Even as a child, Allen had a talent for troublemaking. Born in Llanelli in 1953, he was the son of a waitress and a submariner. His brother Kevin is a film director, whose debut feature Twin Town (1997) was, appropriately enough, a black comedy about two brothers raising hell in Swansea. When their father sailed for Singapore in 1964, Keith was packed off to boarding school. Expelled for swapping all the organ pipes in the school chapel, and later caught stealing, he was sent to a youth prison aged 15, an experience he still claims to have enjoyed. "I love institutionalism," he once said. "And borstal is tailor-made for you to buck against." While there, he passed six O-levels, and when, in 1984, he spent three weeks in Pentonville Prison for wrecking a nightclub, he found himself serving time under the same governor who'd overseen his stay in borstal – much, he says, to the amusement of them both.
Acting up remained his forte – and acting seemed a natural pursuit. Characteristically ejected from drama school, one of Allen's first forays into professional showbusiness was as a stagehand at the Victoria Palace Theatre. He was fired in 1976, after rushing onstage naked to attach himself to Max Bygrave's chorus line in revenge for the singer's rudeness. The following year saw the birth of punk, far better suited to Allen's temperament than old-fashioned variety. Already possessed of a Zelig-like knack for appearing at the heart of the culture, he began to make a modest living as a stand-up comic, and was soon a support act on tour with The Clash.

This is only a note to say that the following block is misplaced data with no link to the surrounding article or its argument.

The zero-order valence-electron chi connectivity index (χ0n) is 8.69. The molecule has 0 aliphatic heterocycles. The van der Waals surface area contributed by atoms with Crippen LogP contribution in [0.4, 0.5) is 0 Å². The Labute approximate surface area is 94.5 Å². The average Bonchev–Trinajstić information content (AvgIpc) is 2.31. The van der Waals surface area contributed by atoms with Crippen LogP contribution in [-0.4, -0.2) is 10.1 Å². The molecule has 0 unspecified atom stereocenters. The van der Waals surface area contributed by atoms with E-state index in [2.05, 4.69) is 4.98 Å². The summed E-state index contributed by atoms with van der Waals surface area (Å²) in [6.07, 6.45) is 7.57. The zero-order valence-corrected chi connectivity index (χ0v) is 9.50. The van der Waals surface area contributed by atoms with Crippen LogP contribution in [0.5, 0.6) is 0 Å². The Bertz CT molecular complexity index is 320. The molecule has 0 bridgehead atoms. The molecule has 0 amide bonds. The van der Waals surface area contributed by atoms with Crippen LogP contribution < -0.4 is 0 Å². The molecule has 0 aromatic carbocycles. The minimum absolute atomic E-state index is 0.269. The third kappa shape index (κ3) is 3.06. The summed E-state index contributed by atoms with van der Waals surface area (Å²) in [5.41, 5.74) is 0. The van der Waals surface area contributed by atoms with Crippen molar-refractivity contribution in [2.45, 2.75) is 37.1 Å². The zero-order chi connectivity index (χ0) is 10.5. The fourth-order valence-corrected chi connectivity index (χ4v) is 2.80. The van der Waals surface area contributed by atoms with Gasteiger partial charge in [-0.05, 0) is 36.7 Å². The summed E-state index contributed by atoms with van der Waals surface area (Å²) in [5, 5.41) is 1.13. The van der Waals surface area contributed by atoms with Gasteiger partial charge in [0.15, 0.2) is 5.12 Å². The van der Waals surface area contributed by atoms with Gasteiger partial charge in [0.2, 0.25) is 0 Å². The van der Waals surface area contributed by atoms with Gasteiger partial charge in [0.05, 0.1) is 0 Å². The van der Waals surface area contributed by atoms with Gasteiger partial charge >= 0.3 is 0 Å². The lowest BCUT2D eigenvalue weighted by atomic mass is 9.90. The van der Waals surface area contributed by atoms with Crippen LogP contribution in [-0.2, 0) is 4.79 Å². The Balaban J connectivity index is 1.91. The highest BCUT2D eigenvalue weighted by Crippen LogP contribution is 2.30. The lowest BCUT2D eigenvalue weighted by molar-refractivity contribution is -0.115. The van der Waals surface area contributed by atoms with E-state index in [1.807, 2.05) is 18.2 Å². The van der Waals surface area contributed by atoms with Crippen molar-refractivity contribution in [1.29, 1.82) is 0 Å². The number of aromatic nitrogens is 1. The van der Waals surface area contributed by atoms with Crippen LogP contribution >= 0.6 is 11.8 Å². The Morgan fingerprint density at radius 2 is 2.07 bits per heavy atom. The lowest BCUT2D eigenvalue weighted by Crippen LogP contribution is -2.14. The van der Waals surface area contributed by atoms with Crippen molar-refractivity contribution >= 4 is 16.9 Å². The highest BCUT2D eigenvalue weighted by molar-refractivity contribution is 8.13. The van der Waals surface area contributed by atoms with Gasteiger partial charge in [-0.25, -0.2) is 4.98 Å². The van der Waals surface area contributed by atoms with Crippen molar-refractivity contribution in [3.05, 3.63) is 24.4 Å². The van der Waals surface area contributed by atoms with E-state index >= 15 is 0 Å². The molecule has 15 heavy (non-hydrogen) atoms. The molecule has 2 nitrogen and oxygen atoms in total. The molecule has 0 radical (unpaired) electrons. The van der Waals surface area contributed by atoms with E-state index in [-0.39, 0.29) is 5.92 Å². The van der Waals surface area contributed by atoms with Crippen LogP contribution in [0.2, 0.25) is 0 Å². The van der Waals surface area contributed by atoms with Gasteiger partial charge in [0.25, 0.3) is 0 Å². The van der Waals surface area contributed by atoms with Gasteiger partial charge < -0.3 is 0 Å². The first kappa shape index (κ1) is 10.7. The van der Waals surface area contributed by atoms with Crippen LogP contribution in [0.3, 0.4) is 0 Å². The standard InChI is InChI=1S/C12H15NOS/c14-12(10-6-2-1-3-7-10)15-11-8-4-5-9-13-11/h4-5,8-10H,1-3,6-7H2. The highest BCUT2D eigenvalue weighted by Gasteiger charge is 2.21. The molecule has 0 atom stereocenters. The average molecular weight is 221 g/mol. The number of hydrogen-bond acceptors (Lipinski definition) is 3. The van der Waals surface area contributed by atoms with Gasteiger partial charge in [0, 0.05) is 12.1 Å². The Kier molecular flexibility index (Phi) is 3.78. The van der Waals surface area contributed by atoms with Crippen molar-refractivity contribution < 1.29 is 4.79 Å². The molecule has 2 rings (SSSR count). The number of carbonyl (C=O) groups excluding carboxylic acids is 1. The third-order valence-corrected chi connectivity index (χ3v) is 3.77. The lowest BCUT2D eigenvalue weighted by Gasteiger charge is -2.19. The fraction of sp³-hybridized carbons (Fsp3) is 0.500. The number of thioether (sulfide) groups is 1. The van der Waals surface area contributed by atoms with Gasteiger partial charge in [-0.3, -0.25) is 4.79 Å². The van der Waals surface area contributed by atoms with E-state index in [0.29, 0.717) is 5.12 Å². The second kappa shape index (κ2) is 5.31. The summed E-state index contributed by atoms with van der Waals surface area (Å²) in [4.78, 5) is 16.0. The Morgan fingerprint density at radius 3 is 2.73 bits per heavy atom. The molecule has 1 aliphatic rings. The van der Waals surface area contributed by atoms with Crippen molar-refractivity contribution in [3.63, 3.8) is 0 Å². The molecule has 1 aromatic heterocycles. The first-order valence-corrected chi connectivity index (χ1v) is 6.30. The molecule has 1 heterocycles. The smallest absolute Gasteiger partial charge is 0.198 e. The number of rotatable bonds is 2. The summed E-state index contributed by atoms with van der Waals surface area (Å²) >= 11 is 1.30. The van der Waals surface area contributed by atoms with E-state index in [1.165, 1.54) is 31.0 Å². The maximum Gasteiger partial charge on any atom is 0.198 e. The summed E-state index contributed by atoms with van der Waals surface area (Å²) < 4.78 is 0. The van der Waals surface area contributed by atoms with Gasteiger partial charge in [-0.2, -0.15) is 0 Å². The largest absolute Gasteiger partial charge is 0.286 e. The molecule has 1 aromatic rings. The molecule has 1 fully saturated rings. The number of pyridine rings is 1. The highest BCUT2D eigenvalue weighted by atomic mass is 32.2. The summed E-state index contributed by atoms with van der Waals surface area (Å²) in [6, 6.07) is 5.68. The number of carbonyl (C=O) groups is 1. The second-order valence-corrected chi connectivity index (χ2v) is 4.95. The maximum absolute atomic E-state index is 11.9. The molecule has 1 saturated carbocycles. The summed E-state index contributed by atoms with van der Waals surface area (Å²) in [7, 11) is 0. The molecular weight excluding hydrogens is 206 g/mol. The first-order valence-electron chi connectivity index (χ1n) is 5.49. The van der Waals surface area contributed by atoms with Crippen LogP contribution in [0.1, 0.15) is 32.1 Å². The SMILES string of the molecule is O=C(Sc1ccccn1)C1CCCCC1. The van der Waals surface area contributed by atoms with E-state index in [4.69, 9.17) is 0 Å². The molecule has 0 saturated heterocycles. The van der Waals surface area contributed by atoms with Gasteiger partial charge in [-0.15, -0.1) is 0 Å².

The year 1981 is widely cited as the Year Zero of Alternative Comedy and, once again, Allen was there. Despite a fondness for yelling his rivals' punchlines from the stalls, he retained a regular slot at the Comedy Store alongside the likes of Rik Mayall and Adrian Edmondson, and eventually became part of the ensemble for seminal Channel 4 series The Comic Strip Presents...
Allen's high watermark as an actor came with the BBC's 1994 adaptation of Martin Chuzzlewit, in which he played the Jonas Chuzzlewit. In the same year he was cast as Hugo, the dead drug dealer, in Danny Boyle's Shallow Grave. On stage, he has been acclaimed for his roles in plays by Harold Pinter, David Hare and Trevor Griffiths.
Yet he remains most famous as a Groucho Club stalwart in the 1990s, when the Soho establishment's cultural cachet was at its peak. Many and varied are the tales of Allen's carousing, some of them doubtless apocryphal, others doubtless true. He and Hirst, it's said, once spent the night in the Groucho and ambushed the first customer of the following day with their trousers down. The unlucky soul was Stephen Fry, to whom Hirst offered his penis on a plate with the words, "Sausage, sir?"
With his chequered sexual past, not to mention his allegedly dubious recall, it's perhaps no wonder that the precise number of Allen offspring is disputed. Allen himself says he has six children (not eight, as has been claimed) by four different mothers. The best-known are his daughter and son by his first wife, film producer Alison Owen: Lily, now 26 and a retired pop singer; and Alfie, who is building his own very respectable career as a character actor.